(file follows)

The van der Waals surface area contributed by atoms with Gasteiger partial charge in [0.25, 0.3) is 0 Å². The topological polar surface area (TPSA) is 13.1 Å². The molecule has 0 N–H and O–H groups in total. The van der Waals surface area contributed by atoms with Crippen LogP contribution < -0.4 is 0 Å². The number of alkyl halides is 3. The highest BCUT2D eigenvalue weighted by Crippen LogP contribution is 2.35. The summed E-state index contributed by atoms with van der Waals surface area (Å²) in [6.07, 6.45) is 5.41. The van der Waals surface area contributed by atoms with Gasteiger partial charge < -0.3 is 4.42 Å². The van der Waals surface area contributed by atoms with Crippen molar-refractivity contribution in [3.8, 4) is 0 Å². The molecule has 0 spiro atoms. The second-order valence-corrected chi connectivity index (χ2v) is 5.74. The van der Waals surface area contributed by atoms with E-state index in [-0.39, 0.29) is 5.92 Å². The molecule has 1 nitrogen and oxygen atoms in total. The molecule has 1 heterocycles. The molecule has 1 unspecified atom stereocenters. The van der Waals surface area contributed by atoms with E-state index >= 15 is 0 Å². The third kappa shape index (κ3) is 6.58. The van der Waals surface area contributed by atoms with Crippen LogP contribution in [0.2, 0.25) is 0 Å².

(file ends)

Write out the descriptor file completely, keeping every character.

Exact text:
The van der Waals surface area contributed by atoms with Gasteiger partial charge in [0.25, 0.3) is 0 Å². The topological polar surface area (TPSA) is 13.1 Å². The molecule has 0 N–H and O–H groups in total. The van der Waals surface area contributed by atoms with Crippen LogP contribution < -0.4 is 0 Å². The number of alkyl halides is 3. The highest BCUT2D eigenvalue weighted by Crippen LogP contribution is 2.35. The summed E-state index contributed by atoms with van der Waals surface area (Å²) in [6.07, 6.45) is 5.41. The van der Waals surface area contributed by atoms with Gasteiger partial charge < -0.3 is 4.42 Å². The van der Waals surface area contributed by atoms with Crippen molar-refractivity contribution in [3.8, 4) is 0 Å². The molecule has 0 spiro atoms. The second-order valence-corrected chi connectivity index (χ2v) is 5.74. The van der Waals surface area contributed by atoms with E-state index in [-0.39, 0.29) is 5.92 Å². The molecule has 1 nitrogen and oxygen atoms in total. The molecule has 1 heterocycles. The molecule has 1 unspecified atom stereocenters. The van der Waals surface area contributed by atoms with E-state index >= 15 is 0 Å². The third kappa shape index (κ3) is 6.58. The van der Waals surface area contributed by atoms with Crippen LogP contribution in [0.2, 0.25) is 0 Å².